Coronavirus: Experts say studying bats could help predict danger spots

The source of the coronavirus has been identified as most likely originating in bats. Scientist believe a better defence of the virus can be developed.

Sam Edwards High Level Alberta

The source of the deadly Wuhan coronavirus has been identified as most likely originating in bats. Scientists believe that they can develop better defence against the infection by closely observing the animals.

Scientists can also better predict where future outbreaks will occur by analyzing the DNA of the animal and the virus.

The Daily Mail reported that a faster and less expensive test than the one currently used has been created by researchers. A lung sample is required for the current test and the host’s DNA is scanned.

Data about the virus’s evolution can go through a computer which predicts the most likely hotspots for the virus to surface.

Nine patients in Wuhan had samples taken from their lungs which revealed that the genetics of coronavirus are different from the SARS virus.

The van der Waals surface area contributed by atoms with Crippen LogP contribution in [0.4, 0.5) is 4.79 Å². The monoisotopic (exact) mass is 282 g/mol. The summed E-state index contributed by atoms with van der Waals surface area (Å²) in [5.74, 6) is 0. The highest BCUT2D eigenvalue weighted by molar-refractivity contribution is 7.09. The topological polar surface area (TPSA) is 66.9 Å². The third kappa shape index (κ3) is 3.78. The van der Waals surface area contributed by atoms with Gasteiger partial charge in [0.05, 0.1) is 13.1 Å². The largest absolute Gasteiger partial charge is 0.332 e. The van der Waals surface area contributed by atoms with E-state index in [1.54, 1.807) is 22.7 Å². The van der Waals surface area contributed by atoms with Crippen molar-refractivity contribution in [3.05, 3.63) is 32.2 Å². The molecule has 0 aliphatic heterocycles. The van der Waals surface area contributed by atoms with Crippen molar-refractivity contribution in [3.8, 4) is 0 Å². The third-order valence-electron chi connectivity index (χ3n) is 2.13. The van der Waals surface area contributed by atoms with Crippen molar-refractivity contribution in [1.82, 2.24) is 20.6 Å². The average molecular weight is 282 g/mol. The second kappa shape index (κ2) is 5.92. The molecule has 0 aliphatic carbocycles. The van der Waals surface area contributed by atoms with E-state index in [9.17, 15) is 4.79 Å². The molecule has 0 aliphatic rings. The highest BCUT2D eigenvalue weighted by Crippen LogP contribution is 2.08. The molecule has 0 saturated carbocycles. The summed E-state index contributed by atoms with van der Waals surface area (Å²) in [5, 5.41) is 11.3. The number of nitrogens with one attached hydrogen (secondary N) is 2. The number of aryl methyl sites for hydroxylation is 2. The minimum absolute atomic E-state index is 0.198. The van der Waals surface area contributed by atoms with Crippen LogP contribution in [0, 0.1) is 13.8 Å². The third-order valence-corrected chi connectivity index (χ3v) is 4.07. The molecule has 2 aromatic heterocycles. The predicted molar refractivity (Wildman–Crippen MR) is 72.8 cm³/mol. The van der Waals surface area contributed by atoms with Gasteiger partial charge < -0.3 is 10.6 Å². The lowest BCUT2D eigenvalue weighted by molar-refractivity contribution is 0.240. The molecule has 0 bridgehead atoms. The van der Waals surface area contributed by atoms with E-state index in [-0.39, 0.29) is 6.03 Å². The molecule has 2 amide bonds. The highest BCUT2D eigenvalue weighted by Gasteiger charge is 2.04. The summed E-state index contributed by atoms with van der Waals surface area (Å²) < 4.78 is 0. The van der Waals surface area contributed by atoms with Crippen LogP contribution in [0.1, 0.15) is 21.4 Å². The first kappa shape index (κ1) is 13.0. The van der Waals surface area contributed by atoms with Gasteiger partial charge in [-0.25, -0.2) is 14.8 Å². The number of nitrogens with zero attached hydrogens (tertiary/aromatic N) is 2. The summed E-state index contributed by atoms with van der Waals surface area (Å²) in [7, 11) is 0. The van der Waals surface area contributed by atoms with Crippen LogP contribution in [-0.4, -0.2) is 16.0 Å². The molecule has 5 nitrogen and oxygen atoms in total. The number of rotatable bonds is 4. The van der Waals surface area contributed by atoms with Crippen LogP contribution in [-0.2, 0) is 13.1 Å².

It is suggested that bats have transferred the disease to a host which acted as an intermediate carrier of the virus. That host was reportedly in the Huanan seafood market in Wuhan where it was then transferred to humans.

The structures of coronavirus and SARS are similar though there are small critical differences. Research suggests that the two viruses may enter cells by using the same method.

New techniques to track the virus has been improved by US and China academics.

The coronavirus has currently caused the deaths of over 200 people and there are over 8,000 current cases. There are now 19 different countries with cases of the infection.

Dr Sterghios Moschos is an associate professor at Northumbria University who specializes in cellular and molecular sciences. He thinks that inexpensive and non-invasive testing will be available for such viruses in the future but will not be ready for the current outbreak.

“To do this non-invasively we need a way of getting the sample from the suspected or confirmed patients by not going into their lungs,” he told The Daily Mail.

“Right now we have to go deep into their lungs, because the data published in the Lancet on Friday shows that a cotton swab of the nose isn’t reliable for detecting the virus.”

“We use these techniques right now to see how the virus is evolving in the patients, practically in real time.”

He added, “In the 2014 West African Ebola outbreak the first sequence data of the virus took months to come out.”

“But for this outbreak, it’s taking just days to hours. But it’s still not cheap enough though to test everyone going through Heathrow for the virus, for example.”

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